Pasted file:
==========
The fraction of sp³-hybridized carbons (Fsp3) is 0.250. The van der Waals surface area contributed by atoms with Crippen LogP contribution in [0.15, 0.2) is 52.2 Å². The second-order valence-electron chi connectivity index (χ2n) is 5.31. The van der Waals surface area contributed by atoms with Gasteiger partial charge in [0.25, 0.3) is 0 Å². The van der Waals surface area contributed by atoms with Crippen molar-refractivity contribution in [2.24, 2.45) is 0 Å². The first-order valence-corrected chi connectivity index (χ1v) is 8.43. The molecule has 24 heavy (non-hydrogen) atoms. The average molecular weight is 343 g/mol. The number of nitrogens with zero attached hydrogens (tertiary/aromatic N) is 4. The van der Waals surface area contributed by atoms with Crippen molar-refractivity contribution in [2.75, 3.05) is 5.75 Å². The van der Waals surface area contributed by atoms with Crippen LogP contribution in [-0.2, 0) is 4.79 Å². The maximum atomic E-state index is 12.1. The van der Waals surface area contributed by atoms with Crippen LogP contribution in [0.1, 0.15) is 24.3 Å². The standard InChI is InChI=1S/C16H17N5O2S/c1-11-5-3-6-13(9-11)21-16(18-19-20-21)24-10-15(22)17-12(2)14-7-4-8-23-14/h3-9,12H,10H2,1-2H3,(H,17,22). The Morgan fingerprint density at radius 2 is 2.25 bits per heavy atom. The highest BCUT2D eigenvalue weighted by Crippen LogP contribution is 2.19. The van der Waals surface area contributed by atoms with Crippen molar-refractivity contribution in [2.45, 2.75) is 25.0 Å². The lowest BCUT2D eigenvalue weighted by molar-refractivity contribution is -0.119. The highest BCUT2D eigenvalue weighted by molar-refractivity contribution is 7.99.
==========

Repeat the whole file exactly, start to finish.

The fraction of sp³-hybridized carbons (Fsp3) is 0.250. The van der Waals surface area contributed by atoms with Crippen LogP contribution in [0.15, 0.2) is 52.2 Å². The second-order valence-electron chi connectivity index (χ2n) is 5.31. The van der Waals surface area contributed by atoms with Gasteiger partial charge in [0.25, 0.3) is 0 Å². The van der Waals surface area contributed by atoms with Crippen molar-refractivity contribution in [2.24, 2.45) is 0 Å². The first-order valence-corrected chi connectivity index (χ1v) is 8.43. The molecule has 24 heavy (non-hydrogen) atoms. The average molecular weight is 343 g/mol. The number of nitrogens with zero attached hydrogens (tertiary/aromatic N) is 4. The van der Waals surface area contributed by atoms with Crippen molar-refractivity contribution in [2.75, 3.05) is 5.75 Å². The van der Waals surface area contributed by atoms with Crippen LogP contribution in [-0.2, 0) is 4.79 Å². The maximum atomic E-state index is 12.1. The van der Waals surface area contributed by atoms with Crippen LogP contribution in [0.1, 0.15) is 24.3 Å². The standard InChI is InChI=1S/C16H17N5O2S/c1-11-5-3-6-13(9-11)21-16(18-19-20-21)24-10-15(22)17-12(2)14-7-4-8-23-14/h3-9,12H,10H2,1-2H3,(H,17,22). The Morgan fingerprint density at radius 2 is 2.25 bits per heavy atom. The highest BCUT2D eigenvalue weighted by Crippen LogP contribution is 2.19. The van der Waals surface area contributed by atoms with Crippen molar-refractivity contribution in [2.45, 2.75) is 25.0 Å². The lowest BCUT2D eigenvalue weighted by molar-refractivity contribution is -0.119. The highest BCUT2D eigenvalue weighted by molar-refractivity contribution is 7.99.